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22 rational and conscious economic motivations. In this segment, consumers can be rational, conscious, calculating, and deliberative; thus, effective ads address the ir high desire for product information. For this segment, the role of advertising is to send information to consumers and persuade them (Taylor, 1999). In the acute need segment, consumers need product information, but they do not have the time to search f or it; thus, building familiarity and recognition is key. Finally, in the routine segment, consumers make decisions and buy products habitually, but do not spend much time searching for information. For this segment, the role of advertising is to send the consumer a cue through a message that appeals to convenience, ease of use, and takes into account the message strategy in terms of how consumers make buying decisions and how advertising works. In th e current study, TV commercials shared on YouTube were analyzed by segment message strategy wheel are used most frequently. RQ 2: rational, acute need, routine, ego, social, and sensory, are most frequently used in USTVCs? RQ 3 : acute need, routine, ego, social, and sensory, are most frequently included in th e most viewed USTVCs? Hypothes e s Viral E ffect Although viral advertising differs from TV commercials shared on YouTube, both types of advertising have the potential for and may incorporate the viral effect and its components, as defined in existing litera ture. The main advertising appeal in viral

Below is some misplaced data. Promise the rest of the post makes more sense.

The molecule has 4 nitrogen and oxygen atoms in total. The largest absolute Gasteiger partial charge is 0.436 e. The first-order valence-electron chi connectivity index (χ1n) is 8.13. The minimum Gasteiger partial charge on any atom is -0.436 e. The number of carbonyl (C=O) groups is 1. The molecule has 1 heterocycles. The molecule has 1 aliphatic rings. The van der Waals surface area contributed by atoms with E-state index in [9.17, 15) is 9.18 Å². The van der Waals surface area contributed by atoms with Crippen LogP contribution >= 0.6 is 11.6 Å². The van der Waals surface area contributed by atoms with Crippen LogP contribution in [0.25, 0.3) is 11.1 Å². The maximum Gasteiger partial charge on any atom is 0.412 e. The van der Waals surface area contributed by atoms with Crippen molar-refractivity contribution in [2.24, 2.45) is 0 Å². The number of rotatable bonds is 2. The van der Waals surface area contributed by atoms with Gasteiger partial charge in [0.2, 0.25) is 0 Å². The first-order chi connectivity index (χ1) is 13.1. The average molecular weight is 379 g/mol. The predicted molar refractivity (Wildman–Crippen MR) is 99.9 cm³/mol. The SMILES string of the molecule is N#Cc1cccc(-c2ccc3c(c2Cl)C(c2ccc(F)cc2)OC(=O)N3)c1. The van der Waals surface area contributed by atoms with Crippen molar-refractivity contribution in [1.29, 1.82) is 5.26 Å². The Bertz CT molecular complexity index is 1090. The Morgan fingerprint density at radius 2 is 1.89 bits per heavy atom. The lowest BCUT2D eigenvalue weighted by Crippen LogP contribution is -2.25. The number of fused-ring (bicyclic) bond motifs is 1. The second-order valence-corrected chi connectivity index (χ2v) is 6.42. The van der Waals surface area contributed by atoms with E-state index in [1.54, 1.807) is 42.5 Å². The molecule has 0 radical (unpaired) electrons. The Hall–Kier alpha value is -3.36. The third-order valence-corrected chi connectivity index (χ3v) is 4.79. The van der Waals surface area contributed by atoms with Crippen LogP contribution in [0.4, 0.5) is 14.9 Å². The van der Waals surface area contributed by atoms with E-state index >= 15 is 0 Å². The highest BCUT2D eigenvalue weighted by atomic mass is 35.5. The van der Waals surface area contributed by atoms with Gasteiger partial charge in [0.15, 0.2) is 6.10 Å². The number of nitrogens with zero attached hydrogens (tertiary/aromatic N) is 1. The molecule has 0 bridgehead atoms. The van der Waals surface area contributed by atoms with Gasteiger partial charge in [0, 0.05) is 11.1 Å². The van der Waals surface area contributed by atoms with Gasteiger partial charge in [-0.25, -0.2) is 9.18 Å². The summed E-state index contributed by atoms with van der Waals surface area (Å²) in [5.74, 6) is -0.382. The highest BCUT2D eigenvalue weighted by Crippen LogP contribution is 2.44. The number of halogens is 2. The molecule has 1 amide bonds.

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23 advertising is humor (Porter & Golan, 2006; Golan & Zaidner, 2008) and the main advertising message strategy in vi r al advertising is ego (Golan & Zaidner, 2008). In study, humor appeals and ego strategies are regarded as major components of the viral effect. Thus, research questions 1 and 2 are converted into the following hypotheses : H1: Enjoyment appeal is used more frequently in USTVCs than other appeals. H2: Ego strategy is used more frequently in USTVCs than other message strateg ies. C onsuming TV commercials shared on YouTube According to the uses and g ratification theory, media use is defined in relation to gratification or cognitive need of the person (Blumler & Katz, 1974). This theory further supposes that audiences choose media to satisfy needs Gratifications, in turn, are crucial mediators of media effects (Blumler & Katz, 1974). The primary purposes of uses and gratification is to define individua explain motives for media attitude, and to recognize sequels that proceed from needs, motives, and attitudes (Blumler & Katz, 1974). Thus, the uses and gratification theory media usage o f user generated media such as YouTube. People interact with user generated sites such as YouTube in three ways: consuming, participating, and producing (Shao, 2008). Consuming refers to people watching, reading, and viewing, but not uploadin g videos. Participating refers to people sharing or uploading existing content and posting comments. Producing refers to people creating their own content, such as texts, images, and videos, and subsequently sharing or uploading this content on user genera ted sites.